Local non-profit National Black United Front (NBUF) of Memphis is fundraising to turn a blighted property in the Riverview-Kansas community in 38109 into a pocket park with art incorporated from resident children.
NBUF Memphis has been working in the community bounded by South Parkway to Mallory Ave. and Riverview Blvd. to South Third St. for nearly two years. NBUF Memphis is an affiliate of the national NBUF, a coalition of organizations working to uplift and improve African-American communities.
Kayon Montaque, chairwoman of NBUF Memphis, said the organization has decided to have an economic agenda in Memphis.
“We look at asset maintenance, development and economic growth,” she said. “The park falls under asset maintenance because it will help with surrounding property values and the overall value of the neighborhood.”
Montaque said NBUF Memphis spoke with hundreds of residents before deciding to purchase the property at Bismark Street and Vaal Street. She and the group of about eight other NBUF Memphis members asked residents what they needed in their neighborhood?
The consensus was that there is too much blight and that both adults and kids need something to do.
“We worked with local schools to work with kids for artwork for the park. We’ve spent hundreds of hours talking with adults, so we wanted the kids input too. Every action and decision that is made impacts them and they never get a say,” she said.
Montaque said they asked about 60 kids from the third to fifth grade to write a letter to their community: What do you and don’t you like? How do you want your community to be perceived? What would you tweak a little bit?
Students then were asked to visualize their writing to help them produce art, which will be displayed in changeable benches and other moving design pieces so that future resident children’s art can also be displayed.
The park will also feature chess tables as an intergenerational activity for adults and kids.
NBUF needs to raise approximately $15,000 to launch the park by the first Saturday in September and hopes the upcoming fundraiser will raise about $4,000 of the goal.
The event, called NBUF Memphis Fundraising Dinner: A Celebration for the Culture, is Saturday (July 14) from 7 p.m. to 10 p.m. at AFSCME Local 1733 at 85 Beale Street. Tickets to the Wakanda-themed fundraiser are $40 and include food, drinks and music. African inspired attire is encouraged.
The ticket link can be found on Eventbrite.com, search NBUF Memphis.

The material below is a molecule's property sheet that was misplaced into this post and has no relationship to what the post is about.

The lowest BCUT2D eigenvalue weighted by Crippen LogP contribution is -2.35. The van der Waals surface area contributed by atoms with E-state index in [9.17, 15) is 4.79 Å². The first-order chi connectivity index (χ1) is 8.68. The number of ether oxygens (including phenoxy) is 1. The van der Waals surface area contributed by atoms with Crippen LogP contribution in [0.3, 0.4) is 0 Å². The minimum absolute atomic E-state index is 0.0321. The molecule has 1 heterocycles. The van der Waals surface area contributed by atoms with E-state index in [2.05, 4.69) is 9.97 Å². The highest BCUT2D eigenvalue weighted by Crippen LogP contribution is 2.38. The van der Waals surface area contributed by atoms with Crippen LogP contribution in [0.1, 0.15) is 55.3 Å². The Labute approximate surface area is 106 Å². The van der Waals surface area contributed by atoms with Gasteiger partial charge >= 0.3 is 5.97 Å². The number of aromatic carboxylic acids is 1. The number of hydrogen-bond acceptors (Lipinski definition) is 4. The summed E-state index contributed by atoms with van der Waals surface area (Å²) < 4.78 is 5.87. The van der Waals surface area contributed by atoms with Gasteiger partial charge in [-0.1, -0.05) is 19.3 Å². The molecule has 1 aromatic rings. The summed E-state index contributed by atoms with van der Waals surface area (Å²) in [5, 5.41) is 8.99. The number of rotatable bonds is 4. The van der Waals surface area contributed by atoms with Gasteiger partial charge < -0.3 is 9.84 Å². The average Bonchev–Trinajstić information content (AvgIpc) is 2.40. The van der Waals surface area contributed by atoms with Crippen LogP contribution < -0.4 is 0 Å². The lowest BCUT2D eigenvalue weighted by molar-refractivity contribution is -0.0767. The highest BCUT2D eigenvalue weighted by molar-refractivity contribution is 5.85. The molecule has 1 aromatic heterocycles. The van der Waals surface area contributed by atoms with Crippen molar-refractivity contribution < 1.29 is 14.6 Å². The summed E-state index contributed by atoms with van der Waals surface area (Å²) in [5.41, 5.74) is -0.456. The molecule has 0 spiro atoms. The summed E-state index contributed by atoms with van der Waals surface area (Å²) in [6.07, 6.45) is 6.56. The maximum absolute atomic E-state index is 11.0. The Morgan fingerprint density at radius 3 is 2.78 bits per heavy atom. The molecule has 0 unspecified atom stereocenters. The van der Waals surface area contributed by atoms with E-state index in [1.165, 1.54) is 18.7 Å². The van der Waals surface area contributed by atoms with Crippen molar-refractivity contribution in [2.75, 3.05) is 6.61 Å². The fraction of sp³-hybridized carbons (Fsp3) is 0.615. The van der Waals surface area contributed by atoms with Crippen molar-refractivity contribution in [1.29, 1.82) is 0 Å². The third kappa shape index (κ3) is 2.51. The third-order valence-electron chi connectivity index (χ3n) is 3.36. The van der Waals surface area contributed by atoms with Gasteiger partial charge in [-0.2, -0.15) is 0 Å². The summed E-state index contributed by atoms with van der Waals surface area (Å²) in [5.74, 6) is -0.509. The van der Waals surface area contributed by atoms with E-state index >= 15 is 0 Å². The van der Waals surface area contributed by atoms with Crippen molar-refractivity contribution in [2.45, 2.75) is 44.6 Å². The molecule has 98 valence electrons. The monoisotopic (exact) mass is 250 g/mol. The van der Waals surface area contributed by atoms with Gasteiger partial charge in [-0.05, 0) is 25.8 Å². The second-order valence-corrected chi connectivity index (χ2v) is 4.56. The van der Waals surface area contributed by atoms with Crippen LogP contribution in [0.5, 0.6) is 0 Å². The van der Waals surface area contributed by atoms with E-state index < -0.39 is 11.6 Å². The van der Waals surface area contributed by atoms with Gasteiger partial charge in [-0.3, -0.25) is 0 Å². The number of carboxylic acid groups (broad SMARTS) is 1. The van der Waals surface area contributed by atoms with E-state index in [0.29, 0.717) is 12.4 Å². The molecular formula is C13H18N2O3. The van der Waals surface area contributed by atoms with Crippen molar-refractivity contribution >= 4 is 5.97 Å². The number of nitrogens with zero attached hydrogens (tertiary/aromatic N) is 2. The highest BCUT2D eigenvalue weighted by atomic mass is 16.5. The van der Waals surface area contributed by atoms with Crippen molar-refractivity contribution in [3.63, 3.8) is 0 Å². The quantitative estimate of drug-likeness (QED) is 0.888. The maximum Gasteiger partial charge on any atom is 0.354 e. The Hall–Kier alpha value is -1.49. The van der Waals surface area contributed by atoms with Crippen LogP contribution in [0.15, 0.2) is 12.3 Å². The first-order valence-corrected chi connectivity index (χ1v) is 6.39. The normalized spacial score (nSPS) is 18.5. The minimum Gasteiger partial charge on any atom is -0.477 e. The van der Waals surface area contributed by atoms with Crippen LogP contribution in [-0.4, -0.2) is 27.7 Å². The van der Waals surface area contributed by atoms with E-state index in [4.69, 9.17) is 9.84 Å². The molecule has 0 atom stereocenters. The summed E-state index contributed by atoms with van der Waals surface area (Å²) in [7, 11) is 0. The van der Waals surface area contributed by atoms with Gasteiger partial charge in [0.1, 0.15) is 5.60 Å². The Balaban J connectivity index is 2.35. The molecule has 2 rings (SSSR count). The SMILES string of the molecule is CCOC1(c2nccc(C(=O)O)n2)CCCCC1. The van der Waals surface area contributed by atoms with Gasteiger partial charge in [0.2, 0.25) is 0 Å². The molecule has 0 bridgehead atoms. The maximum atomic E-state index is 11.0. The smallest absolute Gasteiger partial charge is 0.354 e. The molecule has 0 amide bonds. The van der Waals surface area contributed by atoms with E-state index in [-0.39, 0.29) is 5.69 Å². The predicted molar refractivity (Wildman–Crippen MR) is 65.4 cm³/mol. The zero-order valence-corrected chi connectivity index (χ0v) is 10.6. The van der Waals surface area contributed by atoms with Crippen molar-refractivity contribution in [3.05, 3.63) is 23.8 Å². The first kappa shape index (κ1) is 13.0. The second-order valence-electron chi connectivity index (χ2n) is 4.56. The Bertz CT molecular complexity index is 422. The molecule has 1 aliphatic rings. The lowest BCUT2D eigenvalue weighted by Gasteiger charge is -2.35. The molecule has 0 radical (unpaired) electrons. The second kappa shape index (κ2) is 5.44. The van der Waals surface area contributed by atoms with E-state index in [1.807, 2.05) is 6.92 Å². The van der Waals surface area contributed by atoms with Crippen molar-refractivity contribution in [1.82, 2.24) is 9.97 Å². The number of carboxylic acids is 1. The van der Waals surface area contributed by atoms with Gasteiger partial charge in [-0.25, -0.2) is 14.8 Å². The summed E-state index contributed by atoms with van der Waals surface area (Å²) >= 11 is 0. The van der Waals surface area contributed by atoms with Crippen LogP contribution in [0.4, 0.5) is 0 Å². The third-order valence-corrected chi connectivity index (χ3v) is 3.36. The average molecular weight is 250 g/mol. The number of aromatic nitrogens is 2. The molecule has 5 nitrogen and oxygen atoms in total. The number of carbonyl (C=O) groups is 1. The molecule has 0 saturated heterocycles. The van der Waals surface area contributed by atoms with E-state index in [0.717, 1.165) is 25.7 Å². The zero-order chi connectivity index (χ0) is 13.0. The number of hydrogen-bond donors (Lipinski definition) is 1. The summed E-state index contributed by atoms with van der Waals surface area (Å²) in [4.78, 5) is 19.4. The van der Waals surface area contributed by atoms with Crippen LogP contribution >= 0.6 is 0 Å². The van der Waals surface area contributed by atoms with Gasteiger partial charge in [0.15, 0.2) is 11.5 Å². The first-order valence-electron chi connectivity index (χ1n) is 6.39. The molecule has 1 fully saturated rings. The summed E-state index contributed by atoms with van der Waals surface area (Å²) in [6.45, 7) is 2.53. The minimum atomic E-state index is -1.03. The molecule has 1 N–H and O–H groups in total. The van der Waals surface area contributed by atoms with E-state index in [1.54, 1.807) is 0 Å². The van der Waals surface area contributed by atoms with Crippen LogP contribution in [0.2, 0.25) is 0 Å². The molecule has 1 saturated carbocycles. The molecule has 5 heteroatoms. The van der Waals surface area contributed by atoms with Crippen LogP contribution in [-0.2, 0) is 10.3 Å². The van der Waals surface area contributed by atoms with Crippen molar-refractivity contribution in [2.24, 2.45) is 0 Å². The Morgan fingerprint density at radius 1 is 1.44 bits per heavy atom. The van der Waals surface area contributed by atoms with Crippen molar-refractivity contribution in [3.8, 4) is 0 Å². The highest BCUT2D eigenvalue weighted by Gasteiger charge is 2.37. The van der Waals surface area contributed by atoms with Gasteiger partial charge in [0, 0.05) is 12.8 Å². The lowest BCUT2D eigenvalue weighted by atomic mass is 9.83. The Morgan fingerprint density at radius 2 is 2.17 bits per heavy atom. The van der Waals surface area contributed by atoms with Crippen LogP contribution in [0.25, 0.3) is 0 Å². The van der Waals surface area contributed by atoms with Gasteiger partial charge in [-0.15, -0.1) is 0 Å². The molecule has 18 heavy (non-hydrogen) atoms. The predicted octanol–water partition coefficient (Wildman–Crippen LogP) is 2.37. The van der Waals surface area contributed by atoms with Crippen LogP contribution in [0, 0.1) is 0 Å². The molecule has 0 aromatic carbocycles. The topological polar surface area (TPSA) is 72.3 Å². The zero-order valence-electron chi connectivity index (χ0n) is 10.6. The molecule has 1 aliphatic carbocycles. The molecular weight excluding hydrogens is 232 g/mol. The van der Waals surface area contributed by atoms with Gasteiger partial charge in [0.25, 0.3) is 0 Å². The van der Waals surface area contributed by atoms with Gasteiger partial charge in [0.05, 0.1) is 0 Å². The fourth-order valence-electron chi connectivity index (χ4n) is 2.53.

Williams D. Brack, NBUF Memphis vice president, said the “party with a purpose,” is part of the 39th National NBUF Convening that also takes place the weekend of July 14.
NBUF Memphis launched in November 2017. Brack said NBUF also plans to focus on increasing homeownership and access to jobs in the Riverview-Kansas community.
According to the Census, The Riverview community has a median income ranging from $10,000 to $21,016. Approximately 70 percent of the residents make less than $25,000 annually.
Almost 40 percent of properties are vacant lots and the community has also seen a 53 percent population decrease from 2000 to 2015.
“Our job is to connect people, particularly people in underserved communities that are not aware of all the resources available to them. We want to connect people to the resources that exist,” Brack said.
James E. Kendrick, pastor of Oak Grove Baptist Church at 183 Joubert Ave. for the past 33 years, said the community was “very vibrant” when he started preaching there.
“People seemed to care about their property and were kind to each other and very neighborly. But things changed rapidly. Crime escalated as well as blight,” he said. “We don’t have the residents that we used to have as far as people who cared and tried to build community.”
Kendrick said the church also works with children in the community through several programs and appreciates NBUF’s efforts.
“Their ideas are very timely and needed. I think it’s a good organization, and the adhesion we need right now to help get out community afloat again,” he said. “Some things are not lasting if the community is not really involved. (The pocket park) will improve and increase ambiance.”
The park is a two-minute drive and a 10-minute walk from Kendrick’s church.
“I’m an advocate for anything that will bring life,” he said.